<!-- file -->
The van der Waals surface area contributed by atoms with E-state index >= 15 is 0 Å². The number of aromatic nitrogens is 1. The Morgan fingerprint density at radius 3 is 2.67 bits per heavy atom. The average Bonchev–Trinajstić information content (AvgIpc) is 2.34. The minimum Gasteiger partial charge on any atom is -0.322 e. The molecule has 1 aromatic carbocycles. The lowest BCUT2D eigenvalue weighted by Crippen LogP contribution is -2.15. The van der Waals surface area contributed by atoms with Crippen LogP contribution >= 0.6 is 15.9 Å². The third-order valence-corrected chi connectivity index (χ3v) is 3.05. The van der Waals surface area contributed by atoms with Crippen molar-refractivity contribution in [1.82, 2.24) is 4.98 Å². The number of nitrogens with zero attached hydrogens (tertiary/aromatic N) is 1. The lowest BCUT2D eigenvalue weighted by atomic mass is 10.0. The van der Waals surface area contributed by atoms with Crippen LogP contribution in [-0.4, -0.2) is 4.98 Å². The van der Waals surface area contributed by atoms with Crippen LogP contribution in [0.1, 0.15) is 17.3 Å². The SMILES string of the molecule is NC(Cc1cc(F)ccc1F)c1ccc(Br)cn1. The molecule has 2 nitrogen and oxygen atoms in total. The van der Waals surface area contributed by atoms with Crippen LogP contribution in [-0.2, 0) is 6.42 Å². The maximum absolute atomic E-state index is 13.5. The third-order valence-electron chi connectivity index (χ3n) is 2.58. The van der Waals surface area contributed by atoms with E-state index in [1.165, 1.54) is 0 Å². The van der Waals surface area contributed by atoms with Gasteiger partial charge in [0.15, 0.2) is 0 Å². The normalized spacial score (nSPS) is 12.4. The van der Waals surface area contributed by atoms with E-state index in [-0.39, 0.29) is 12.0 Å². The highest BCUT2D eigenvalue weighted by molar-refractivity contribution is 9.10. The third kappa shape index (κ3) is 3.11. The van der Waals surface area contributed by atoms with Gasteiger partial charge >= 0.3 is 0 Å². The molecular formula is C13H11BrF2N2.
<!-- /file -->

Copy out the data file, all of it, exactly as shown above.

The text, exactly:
The van der Waals surface area contributed by atoms with E-state index >= 15 is 0 Å². The number of aromatic nitrogens is 1. The Morgan fingerprint density at radius 3 is 2.67 bits per heavy atom. The average Bonchev–Trinajstić information content (AvgIpc) is 2.34. The minimum Gasteiger partial charge on any atom is -0.322 e. The molecule has 1 aromatic carbocycles. The lowest BCUT2D eigenvalue weighted by Crippen LogP contribution is -2.15. The van der Waals surface area contributed by atoms with Crippen LogP contribution >= 0.6 is 15.9 Å². The third-order valence-corrected chi connectivity index (χ3v) is 3.05. The van der Waals surface area contributed by atoms with Crippen molar-refractivity contribution in [1.82, 2.24) is 4.98 Å². The number of nitrogens with zero attached hydrogens (tertiary/aromatic N) is 1. The lowest BCUT2D eigenvalue weighted by atomic mass is 10.0. The van der Waals surface area contributed by atoms with Crippen LogP contribution in [-0.4, -0.2) is 4.98 Å². The van der Waals surface area contributed by atoms with Crippen LogP contribution in [0.1, 0.15) is 17.3 Å². The SMILES string of the molecule is NC(Cc1cc(F)ccc1F)c1ccc(Br)cn1. The molecule has 2 nitrogen and oxygen atoms in total. The van der Waals surface area contributed by atoms with Crippen LogP contribution in [-0.2, 0) is 6.42 Å². The maximum absolute atomic E-state index is 13.5. The third-order valence-electron chi connectivity index (χ3n) is 2.58. The van der Waals surface area contributed by atoms with E-state index in [1.165, 1.54) is 0 Å². The van der Waals surface area contributed by atoms with Gasteiger partial charge in [0.15, 0.2) is 0 Å². The normalized spacial score (nSPS) is 12.4. The van der Waals surface area contributed by atoms with E-state index in [-0.39, 0.29) is 12.0 Å². The highest BCUT2D eigenvalue weighted by molar-refractivity contribution is 9.10. The third kappa shape index (κ3) is 3.11. The van der Waals surface area contributed by atoms with Gasteiger partial charge >= 0.3 is 0 Å². The molecular formula is C13H11BrF2N2.